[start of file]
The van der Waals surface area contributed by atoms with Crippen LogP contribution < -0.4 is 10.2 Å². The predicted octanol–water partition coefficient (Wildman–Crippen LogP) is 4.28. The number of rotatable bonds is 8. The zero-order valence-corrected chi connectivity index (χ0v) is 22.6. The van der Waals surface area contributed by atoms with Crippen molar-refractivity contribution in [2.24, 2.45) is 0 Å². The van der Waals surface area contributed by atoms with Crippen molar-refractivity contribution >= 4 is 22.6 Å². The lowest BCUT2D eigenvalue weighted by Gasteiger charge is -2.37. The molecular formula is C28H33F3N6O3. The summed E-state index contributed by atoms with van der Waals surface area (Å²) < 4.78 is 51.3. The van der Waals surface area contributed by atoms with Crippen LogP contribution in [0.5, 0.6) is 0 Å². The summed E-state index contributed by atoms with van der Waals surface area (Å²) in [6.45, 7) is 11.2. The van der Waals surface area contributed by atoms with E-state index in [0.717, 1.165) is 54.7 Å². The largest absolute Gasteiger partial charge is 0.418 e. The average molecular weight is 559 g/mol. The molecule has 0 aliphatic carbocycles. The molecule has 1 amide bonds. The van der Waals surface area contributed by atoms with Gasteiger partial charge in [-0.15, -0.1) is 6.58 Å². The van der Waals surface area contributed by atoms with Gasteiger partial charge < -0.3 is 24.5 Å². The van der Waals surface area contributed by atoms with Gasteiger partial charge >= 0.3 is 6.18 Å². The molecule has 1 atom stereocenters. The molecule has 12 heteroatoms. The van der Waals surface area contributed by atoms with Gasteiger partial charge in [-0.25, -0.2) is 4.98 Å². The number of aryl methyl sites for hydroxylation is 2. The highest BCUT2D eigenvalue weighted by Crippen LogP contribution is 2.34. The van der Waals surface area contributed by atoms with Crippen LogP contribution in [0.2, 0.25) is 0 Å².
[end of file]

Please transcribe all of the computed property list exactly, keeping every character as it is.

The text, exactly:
The van der Waals surface area contributed by atoms with Crippen LogP contribution < -0.4 is 10.2 Å². The predicted octanol–water partition coefficient (Wildman–Crippen LogP) is 4.28. The number of rotatable bonds is 8. The zero-order valence-corrected chi connectivity index (χ0v) is 22.6. The van der Waals surface area contributed by atoms with Crippen molar-refractivity contribution in [2.24, 2.45) is 0 Å². The van der Waals surface area contributed by atoms with Crippen molar-refractivity contribution >= 4 is 22.6 Å². The lowest BCUT2D eigenvalue weighted by Gasteiger charge is -2.37. The molecular formula is C28H33F3N6O3. The summed E-state index contributed by atoms with van der Waals surface area (Å²) < 4.78 is 51.3. The van der Waals surface area contributed by atoms with Crippen LogP contribution in [0.5, 0.6) is 0 Å². The summed E-state index contributed by atoms with van der Waals surface area (Å²) in [6.45, 7) is 11.2. The van der Waals surface area contributed by atoms with E-state index in [0.717, 1.165) is 54.7 Å². The largest absolute Gasteiger partial charge is 0.418 e. The average molecular weight is 559 g/mol. The molecule has 0 aliphatic carbocycles. The molecule has 1 amide bonds. The van der Waals surface area contributed by atoms with Gasteiger partial charge in [-0.15, -0.1) is 6.58 Å². The van der Waals surface area contributed by atoms with Gasteiger partial charge < -0.3 is 24.5 Å². The van der Waals surface area contributed by atoms with Gasteiger partial charge >= 0.3 is 6.18 Å². The molecule has 1 atom stereocenters. The molecule has 12 heteroatoms. The van der Waals surface area contributed by atoms with Gasteiger partial charge in [-0.25, -0.2) is 4.98 Å². The number of aryl methyl sites for hydroxylation is 2. The highest BCUT2D eigenvalue weighted by Crippen LogP contribution is 2.34. The van der Waals surface area contributed by atoms with Crippen LogP contribution in [0.2, 0.25) is 0 Å².